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The sun broke out after long days of rain (and with more rain to come afterwards) to grace this afternoon concert at St. Alban's Episcopal Church in Davidson, given by the four cellists of the Cello Fourum. This group was founded by Marc Moskovitz, and includes Peng Li, David Meyer, and Nathaniel Yaffe.
Moskovitz has had a long, varied, and notable career as a cellist and author. He is author of Alexander Zemlinsky: A Lyric Symphony and wrote, with Duke scholar R. Larry Todd, Beethoven's Cello. I'm about two-thirds the way through the cello book, and it is quite detailed and well-written – a must-read for performers of Beethoven's cello sonatas.
All three of the other cellists are members of the cello section of the North Carolina Symphony. Li joined the symphony as assistant principal cellist in 2008. Meyer has much experience internationally in solo, symphonic, and chamber music. Yaffe has a B.M. in both Cello Performance and Audio Recording from Cleveland Institute of Music; I can vouch for his engineering prowess, as he did a very good job recording Bonnie Thron performing my Cello Concerto with two pianists. He joined the NCS in 2013.
The afternoon started, as is the custom for St. Alban's concerts, with forty minutes of music by young musicians. Today's young artists were pianist Florence Lui, and flutists Will Odonoghue and Catherine Edmondson.
The cello quartet began with the Overture to the Barber of Seville, by Gioachino Rossini, arranged by Moore (first name unknown). This old chestnut works pretty well with the ensemble; as will always be the case with such arrangements for orchestral music that the audience knows, the ears expect things that only brass, winds, and drums can do. A reasonable listener will appreciate the new take on the music without being too upset with what had to be left on the editing floor.
Next was "Sicut cervus" by Giovanni Palestrina. This took advantage of the fact that cellos, alone among string instruments, can match the full range of human voices, bass to soprano. That means that a cello quartet can take SATB vocal music right off the shelf and give it a go, frequently to good effect, as long as the words don't matter. Palestrina can be a touch on the academic (i.e. boring) side, especially in large doses, but this work was quite moving and effective, and not so long as to push its limits.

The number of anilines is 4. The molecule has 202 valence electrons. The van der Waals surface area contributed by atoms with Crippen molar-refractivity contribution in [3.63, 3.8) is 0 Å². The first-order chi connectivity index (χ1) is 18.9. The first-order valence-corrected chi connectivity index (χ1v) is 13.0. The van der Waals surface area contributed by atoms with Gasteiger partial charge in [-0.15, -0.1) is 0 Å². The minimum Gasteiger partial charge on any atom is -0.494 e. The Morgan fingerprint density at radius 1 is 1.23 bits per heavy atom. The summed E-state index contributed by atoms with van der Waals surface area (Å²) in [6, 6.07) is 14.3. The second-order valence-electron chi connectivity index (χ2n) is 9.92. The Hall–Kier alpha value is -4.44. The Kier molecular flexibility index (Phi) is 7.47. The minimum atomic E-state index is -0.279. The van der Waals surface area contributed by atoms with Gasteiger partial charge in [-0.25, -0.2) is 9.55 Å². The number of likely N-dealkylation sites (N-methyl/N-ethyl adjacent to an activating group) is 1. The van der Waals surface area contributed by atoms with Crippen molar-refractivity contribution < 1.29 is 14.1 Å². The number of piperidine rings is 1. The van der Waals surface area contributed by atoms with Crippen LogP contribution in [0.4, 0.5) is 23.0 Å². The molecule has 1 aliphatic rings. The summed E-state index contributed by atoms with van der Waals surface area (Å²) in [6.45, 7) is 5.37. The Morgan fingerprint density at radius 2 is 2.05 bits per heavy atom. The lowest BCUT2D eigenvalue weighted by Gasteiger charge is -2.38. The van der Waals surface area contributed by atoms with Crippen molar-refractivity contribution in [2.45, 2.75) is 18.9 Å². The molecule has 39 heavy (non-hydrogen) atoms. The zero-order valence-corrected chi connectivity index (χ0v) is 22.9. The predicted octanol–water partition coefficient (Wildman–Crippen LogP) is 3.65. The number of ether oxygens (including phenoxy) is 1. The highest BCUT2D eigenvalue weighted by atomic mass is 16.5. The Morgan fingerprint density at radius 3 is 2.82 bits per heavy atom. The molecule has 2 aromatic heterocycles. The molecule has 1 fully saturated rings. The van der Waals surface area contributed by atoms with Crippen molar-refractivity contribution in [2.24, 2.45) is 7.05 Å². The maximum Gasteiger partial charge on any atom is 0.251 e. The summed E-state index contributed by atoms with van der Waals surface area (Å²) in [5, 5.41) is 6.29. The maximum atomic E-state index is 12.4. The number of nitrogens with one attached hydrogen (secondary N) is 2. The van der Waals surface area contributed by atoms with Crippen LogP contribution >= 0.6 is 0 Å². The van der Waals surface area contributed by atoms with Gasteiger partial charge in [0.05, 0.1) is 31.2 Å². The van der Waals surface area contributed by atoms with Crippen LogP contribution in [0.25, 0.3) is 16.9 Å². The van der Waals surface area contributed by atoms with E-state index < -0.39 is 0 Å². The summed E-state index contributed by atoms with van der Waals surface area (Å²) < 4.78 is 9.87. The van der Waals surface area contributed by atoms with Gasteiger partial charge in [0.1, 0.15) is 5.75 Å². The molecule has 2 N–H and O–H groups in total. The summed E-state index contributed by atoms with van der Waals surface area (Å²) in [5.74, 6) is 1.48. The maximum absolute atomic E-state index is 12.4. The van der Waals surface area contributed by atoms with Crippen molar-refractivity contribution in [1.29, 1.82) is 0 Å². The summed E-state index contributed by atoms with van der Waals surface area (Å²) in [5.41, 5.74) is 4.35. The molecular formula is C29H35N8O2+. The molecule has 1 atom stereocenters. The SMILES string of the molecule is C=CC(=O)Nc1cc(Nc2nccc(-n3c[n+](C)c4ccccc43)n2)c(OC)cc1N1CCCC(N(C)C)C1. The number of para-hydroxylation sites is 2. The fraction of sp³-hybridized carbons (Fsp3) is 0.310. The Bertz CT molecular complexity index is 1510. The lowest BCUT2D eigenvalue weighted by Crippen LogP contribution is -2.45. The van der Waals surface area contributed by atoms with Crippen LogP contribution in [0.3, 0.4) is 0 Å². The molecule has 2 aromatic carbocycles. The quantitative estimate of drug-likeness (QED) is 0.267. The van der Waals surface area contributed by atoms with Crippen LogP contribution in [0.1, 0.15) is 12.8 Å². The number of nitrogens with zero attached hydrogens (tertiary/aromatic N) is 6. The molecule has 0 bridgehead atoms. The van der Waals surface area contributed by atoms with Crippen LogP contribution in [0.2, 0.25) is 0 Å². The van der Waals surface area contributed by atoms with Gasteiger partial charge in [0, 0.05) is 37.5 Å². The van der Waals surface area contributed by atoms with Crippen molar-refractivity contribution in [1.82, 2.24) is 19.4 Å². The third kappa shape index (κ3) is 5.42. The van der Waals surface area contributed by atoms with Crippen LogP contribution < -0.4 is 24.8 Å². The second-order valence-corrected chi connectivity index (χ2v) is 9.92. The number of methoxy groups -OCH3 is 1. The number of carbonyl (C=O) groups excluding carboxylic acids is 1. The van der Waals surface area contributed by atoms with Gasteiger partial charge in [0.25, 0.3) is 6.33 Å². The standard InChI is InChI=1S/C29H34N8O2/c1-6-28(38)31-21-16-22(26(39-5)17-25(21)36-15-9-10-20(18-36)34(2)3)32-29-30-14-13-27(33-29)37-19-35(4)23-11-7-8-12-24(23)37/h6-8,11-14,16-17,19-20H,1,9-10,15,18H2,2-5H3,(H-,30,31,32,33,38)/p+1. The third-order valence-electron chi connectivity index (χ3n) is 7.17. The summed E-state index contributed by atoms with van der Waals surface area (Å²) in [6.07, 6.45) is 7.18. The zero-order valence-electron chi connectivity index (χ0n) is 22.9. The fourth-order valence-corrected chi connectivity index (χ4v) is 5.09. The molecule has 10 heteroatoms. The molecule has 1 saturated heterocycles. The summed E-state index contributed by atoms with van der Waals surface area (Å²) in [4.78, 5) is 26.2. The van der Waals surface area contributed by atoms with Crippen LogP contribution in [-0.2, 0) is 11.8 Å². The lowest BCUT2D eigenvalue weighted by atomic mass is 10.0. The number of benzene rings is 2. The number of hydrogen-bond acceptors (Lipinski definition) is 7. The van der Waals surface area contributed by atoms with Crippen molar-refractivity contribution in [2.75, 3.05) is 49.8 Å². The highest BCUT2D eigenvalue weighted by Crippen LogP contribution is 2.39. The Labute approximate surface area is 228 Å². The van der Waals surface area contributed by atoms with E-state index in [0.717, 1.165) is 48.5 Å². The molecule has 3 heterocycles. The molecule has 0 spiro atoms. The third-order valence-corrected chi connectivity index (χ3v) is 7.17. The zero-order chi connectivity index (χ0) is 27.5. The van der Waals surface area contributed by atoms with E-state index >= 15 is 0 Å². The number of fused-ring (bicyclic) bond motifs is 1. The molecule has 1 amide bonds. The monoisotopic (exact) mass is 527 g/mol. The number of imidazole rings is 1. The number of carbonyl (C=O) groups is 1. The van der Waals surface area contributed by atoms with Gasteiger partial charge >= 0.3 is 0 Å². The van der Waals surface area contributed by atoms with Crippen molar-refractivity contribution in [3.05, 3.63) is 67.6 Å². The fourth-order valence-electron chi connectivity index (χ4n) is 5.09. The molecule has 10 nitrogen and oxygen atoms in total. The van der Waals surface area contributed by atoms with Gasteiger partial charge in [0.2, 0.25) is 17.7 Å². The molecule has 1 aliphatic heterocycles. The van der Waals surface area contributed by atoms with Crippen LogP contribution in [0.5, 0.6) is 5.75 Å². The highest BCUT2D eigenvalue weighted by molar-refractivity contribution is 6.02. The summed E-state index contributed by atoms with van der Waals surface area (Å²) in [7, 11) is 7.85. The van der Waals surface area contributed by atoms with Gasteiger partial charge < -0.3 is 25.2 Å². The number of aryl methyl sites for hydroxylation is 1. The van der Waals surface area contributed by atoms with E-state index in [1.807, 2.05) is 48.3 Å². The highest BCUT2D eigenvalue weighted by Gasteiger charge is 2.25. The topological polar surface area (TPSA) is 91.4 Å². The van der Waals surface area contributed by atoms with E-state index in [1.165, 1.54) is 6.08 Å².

As a bit of a curve ball, the quartet followed with music not included in the program; Antonio Vivaldi's Concerto Grosso, Op. 3, No. 11. This was very similar to Bach in many respects, and is quite a sophisticated work. The ensemble used little if any vibrato in much of the older music, almost getting to a viol effect, especially with Baroque bowing. Suffice to say that there is some debate about the degree of vibrato in the original performance practice; an entire evening of flat tone would be tiresome, but for a few pieces on a varied program it works very well.
Moskovitz arranged Englebert Humperdinck's "Evening Prayer" from Hansel and Gretel for the four cellos. You really can't lose with this tune; it carries the opera, and by extension, Humperdinck's whole career.
Then we had "Nocturne" by Ludwig Maurer, a pleasant Romantic effort from 1859 by this composer born in Germany who lived his adult life in Russia.
For the final old chestnut of the afternoon, we had Meyer's arrangement of the famous Adagio from String Quartet, Op. 11 by Samuel Barber. This movement has been on heavy rotation since the 1930's; Toscanini broadcasted it when FDR died. All four cellists are quite comfortable in the highest register, which as you might imagine is a requirement for this piece at the big climax near the end.
For a bit of lighter fare, next came "Squaretet" by Matt Walker (b. 1968). This starts off with a quote from Rossini's William Tell Overture, and moves on to a blues and jazz influenced series of riffs.
The final two pieces were from Astor Piazzolla; the slow "Milonga," arranged by Becktell, and the up-tempo "La Muerte del Angel," arranged by Dejardin. The arrangements included much pizzicato and the occasional percussive use of the cello bodies, as well as bowing, from time to time, on the wrong side of the bridge. Astor knew how to loosen up and have fun.
After a standing ovation, we had an encore of "Pavane" by Gabriel Fauré written in 1887. This moving and gorgeous work does very well on four cellos. It is probably better this way than with orchestra and chorus, given that the words they sing are from an execrable poem best mumbled and forgotten.
All in all, a well-received and enjoyable concert by a polished ensemble of real pros.